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  1. #1
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    Oct. 6, 2008
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    Default Long lining?

    Hi all,
    So I had a question about long lining horses. Right now in school I am taking a fun class called horse training where I get to train a baby for a semester. My baby is a coming 3 year old quarter pony and so far, really good and level headed. Today in class we long lined him, which is something I had never done before. It went pretty well--he was really good, but I was slightly uncoordinated because I'd never long lined before and it sure is a lot of things at once. I know my instructor talked about how long lining is good because it helps the horse get a feel for how the bit and rein pressure will work undersaddle and you can do a bit more than just regular lunging.
    My question is is this a way a lot of people typically start their baby? And is long lining bigger in some disciples than others? I've always ridden hunter/jumper and it seems like you don't see a lot of that there.



  2. #2
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    Default

    long lining is huge in driving or double lunging.

    I have always started all my horses/ponies lone lining, but my background is driving so I will always start this way.

    1) lunging
    2) long lining
    3) double lunging
    backing.....etc.



  3. #3
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    Dec. 21, 2005
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    Default

    What's the difference between long lining and double lunging? I always thought someone meant long lining when they said double lunging.

    And saitou were you also holding a lunge whip with two long lines or did they just start you off with only the lines? And were the lines wrapped up like lunge lines in your hands or were they dragging like driving style? I've had a limited introduction to long lining and I'm just curious how others are being taught.



  4. #4
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    Dec. 12, 2010
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    Default

    I long line my Saddlebreds quite often. I think it is more common in some disciplines than others.

    You will feel pretty uncoordinated to start out with, but it will get better the more you do it. Good luck!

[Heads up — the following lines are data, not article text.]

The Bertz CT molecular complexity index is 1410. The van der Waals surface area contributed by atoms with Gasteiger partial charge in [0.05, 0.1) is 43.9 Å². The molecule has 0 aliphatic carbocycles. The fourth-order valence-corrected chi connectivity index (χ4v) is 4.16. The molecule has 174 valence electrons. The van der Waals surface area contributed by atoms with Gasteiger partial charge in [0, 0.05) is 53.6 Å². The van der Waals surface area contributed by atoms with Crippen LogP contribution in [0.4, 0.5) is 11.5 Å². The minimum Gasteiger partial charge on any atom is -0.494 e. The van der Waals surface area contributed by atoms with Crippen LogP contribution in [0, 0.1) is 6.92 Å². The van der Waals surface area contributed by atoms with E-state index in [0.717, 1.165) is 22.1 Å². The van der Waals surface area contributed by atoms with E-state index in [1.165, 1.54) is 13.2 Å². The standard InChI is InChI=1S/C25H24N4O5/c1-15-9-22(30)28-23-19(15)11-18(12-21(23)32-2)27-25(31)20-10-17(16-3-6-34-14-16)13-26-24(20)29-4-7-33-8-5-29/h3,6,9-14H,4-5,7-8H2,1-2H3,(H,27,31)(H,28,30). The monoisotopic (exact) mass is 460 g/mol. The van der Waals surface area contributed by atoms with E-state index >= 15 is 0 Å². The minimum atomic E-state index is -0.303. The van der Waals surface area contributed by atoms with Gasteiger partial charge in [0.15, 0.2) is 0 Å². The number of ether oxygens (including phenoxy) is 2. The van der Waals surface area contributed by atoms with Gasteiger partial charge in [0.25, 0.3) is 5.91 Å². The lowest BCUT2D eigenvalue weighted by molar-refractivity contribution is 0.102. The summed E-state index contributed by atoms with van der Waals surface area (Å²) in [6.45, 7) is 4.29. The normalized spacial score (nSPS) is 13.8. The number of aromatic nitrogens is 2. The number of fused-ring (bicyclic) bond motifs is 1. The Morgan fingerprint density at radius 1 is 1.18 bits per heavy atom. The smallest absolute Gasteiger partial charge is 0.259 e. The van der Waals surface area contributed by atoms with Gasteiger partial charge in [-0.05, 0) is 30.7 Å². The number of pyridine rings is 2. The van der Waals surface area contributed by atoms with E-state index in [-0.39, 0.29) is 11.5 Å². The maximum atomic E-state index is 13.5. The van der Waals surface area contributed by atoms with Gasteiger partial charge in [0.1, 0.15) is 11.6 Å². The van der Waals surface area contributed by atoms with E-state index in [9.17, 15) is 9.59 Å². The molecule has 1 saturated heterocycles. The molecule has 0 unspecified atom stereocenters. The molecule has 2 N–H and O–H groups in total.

http://www.youtube.com/user/NBChoice http://nbchoice.blogspot.com/
    The New Banner's Choice- 1994 ASB Mare
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    Dreamacres Sublime- 2008 ASB Gelding



  5. #5
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    Mar. 6, 2006
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    Default

    I have long lined both of the youngsters I've started, it's an amazing tool (I'm an eventer - but I was taught how to break babies by someone who has a background in Western/Morgans?driving though she's a DQ now).

    for my current guy, it was the ONLY way to go, we needed a safe way to get the mad out before anyone got on his back.



  6. #6
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    Oct. 6, 2008
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    Default

    Quote Originally Posted by Marengo View Post
    What's the difference between long lining and double lunging? I always thought someone meant long lining when they said double lunging.

    And saitou were you also holding a lunge whip with two long lines or did they just start you off with only the lines? And were the lines wrapped up like lunge lines in your hands or were they dragging like driving style? I've had a limited introduction to long lining and I'm just curious how others are being taught.
    She had me with one long line in each hand, folded up like you would a lunge line, although she said I could let them drag if I wanted to, but I was afraid that would result in me tripping...
    And then I had the lunge whip in my following/outside hand. We just walk/trotted because we are both learning.

    I am also curious about what double lunging is.



  7. #7
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    Jun. 21, 2004
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    Default

    Is double lunging just lunging with both lines instead of one?


    I have done that. You long line straight... then, circle. Next, straight... Trot straight. Then, trot in circle...